What is Music Therapy?

“Music Therapy is the clinical and evidence-based use of music interventions to accomplish individualized goals within a therapeutic relationship by a credentialed professional who has completed an approved music therapy program.”  (musictherapy.org, “What is Music Therapy”)


Music Therapists must complete a bachelor’s degree in Music Therapy (or an equivalent program), which includes courses in psychology, human development, anatomy, special education, and core music classes.  After coursework and music proficiency tests have been completed at the university level, they must complete a 6 month internship (1200 hours of clinical work), and pass a board certification exam (thereby gaining the credentials of MT-BC: Music Therapist-Board Certified).  Continuing education credits are then required every five years.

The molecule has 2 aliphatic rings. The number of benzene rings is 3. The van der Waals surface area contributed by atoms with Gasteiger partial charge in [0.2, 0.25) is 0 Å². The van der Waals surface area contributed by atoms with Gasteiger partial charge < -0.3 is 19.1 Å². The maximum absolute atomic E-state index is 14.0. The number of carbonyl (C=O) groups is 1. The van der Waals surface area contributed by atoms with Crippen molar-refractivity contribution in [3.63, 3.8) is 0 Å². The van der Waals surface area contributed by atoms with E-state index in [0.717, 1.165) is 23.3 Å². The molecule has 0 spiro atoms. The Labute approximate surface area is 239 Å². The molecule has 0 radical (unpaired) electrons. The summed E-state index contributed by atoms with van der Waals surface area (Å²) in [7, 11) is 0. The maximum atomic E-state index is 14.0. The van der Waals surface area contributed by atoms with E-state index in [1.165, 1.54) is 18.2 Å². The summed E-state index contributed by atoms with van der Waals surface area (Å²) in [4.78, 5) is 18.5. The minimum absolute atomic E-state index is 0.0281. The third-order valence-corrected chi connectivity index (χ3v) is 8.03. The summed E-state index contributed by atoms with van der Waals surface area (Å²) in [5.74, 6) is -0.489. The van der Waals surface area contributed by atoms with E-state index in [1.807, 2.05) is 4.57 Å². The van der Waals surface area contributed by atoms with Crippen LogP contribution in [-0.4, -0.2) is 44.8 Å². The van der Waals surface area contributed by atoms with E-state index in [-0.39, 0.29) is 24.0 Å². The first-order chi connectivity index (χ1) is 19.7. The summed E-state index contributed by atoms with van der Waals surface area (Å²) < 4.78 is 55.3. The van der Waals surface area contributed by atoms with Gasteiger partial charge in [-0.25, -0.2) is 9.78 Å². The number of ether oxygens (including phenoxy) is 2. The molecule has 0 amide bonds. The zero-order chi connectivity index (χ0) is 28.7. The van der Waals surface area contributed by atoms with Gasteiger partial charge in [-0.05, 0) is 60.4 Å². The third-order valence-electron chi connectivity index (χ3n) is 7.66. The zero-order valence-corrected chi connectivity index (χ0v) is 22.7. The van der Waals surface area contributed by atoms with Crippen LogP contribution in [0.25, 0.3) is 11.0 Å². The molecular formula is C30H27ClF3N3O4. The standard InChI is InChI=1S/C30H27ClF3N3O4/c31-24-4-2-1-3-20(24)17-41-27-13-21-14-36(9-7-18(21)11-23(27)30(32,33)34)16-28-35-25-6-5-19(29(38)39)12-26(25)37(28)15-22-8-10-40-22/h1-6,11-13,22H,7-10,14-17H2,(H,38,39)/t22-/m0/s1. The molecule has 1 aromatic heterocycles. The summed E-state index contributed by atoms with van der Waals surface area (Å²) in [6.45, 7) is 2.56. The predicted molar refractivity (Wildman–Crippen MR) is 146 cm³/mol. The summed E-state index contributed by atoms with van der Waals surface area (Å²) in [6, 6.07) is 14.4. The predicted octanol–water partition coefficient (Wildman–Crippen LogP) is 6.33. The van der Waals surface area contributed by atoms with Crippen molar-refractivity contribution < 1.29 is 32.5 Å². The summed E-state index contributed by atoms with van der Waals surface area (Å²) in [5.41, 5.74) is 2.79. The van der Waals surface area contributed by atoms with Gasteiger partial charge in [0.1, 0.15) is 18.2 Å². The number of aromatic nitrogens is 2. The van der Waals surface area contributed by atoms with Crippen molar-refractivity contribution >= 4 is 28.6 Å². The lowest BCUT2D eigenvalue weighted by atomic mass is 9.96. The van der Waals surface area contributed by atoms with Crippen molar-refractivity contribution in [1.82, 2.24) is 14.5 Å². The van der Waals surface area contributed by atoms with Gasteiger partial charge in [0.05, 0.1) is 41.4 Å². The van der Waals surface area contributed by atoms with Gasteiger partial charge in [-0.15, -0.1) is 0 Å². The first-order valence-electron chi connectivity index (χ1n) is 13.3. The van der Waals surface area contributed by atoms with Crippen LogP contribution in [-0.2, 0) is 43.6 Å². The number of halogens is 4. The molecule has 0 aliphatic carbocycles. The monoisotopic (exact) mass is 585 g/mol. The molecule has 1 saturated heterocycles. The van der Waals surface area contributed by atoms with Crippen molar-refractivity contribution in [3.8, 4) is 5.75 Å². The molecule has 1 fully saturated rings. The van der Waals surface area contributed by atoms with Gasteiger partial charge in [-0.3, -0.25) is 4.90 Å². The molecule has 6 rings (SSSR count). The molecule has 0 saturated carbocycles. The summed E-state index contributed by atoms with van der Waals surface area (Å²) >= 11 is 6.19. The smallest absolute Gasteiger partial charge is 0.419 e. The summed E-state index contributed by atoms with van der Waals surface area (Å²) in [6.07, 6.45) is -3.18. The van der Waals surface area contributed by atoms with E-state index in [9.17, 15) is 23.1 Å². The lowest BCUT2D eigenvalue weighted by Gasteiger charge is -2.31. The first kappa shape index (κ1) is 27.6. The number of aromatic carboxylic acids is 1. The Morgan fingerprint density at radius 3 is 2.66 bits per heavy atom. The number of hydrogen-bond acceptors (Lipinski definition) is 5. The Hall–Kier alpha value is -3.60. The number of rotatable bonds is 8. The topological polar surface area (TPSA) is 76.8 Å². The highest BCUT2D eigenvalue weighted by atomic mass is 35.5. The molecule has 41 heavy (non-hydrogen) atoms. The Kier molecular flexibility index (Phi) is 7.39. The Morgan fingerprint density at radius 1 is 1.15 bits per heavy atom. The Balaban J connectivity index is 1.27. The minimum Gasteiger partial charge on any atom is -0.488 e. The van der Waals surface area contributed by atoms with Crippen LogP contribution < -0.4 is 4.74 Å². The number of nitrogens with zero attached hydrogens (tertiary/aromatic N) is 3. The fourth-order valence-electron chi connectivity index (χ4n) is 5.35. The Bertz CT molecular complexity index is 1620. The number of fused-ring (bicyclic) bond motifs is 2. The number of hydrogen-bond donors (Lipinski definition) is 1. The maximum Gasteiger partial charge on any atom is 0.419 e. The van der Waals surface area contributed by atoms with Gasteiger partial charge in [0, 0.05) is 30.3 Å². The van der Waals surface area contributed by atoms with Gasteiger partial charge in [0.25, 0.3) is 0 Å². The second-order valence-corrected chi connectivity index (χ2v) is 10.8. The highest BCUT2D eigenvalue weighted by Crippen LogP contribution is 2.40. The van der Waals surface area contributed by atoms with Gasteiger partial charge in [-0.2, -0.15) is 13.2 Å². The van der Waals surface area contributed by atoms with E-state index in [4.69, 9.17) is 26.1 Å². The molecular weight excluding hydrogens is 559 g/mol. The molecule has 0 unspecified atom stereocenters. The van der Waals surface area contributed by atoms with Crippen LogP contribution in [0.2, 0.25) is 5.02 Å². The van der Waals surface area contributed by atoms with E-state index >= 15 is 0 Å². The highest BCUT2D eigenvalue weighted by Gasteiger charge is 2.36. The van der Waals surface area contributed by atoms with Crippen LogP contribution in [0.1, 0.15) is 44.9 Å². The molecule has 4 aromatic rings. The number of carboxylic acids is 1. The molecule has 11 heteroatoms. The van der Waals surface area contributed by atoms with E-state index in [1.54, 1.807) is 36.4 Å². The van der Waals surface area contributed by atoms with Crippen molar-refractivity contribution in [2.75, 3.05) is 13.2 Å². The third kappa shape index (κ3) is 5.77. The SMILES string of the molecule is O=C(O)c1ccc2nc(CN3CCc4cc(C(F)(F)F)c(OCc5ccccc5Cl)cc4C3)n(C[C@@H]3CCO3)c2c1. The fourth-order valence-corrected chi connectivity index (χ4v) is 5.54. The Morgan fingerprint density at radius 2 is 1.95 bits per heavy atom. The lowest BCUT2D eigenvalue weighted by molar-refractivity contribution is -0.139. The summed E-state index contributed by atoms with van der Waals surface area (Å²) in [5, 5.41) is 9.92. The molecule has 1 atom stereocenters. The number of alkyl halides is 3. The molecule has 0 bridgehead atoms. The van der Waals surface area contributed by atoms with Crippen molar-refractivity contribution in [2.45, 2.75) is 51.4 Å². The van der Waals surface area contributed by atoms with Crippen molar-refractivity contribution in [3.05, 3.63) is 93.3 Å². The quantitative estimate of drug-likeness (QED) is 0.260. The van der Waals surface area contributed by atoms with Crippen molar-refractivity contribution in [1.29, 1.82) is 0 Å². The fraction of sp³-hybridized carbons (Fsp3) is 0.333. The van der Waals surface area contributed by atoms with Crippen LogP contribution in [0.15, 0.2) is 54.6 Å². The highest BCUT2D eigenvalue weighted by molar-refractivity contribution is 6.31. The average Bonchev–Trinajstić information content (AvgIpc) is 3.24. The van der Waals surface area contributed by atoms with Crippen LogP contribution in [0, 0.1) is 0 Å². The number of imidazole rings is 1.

Music Therapists work in a variety of settings including hospitals, mental health centers, geriatric facilities, hospice, special needs, etc.  A music therapist conducts an assessment and develops a treatment plan that includes goals and objectives.  Data is taken throughout the course of treatment that provides for ongoing assessment.  Target goal areas may include communication, social skills, cognition, emotional regulation, behavior modification, and motor skills.  Music is often performed live (usually on guitar, piano, or other accompanying instrument) in order to meet the needs of the client in the moment.  Singing, improvisation, movement to music, instrument playing experiences, and songwriting are some of the techniques that are employed to meet these goals.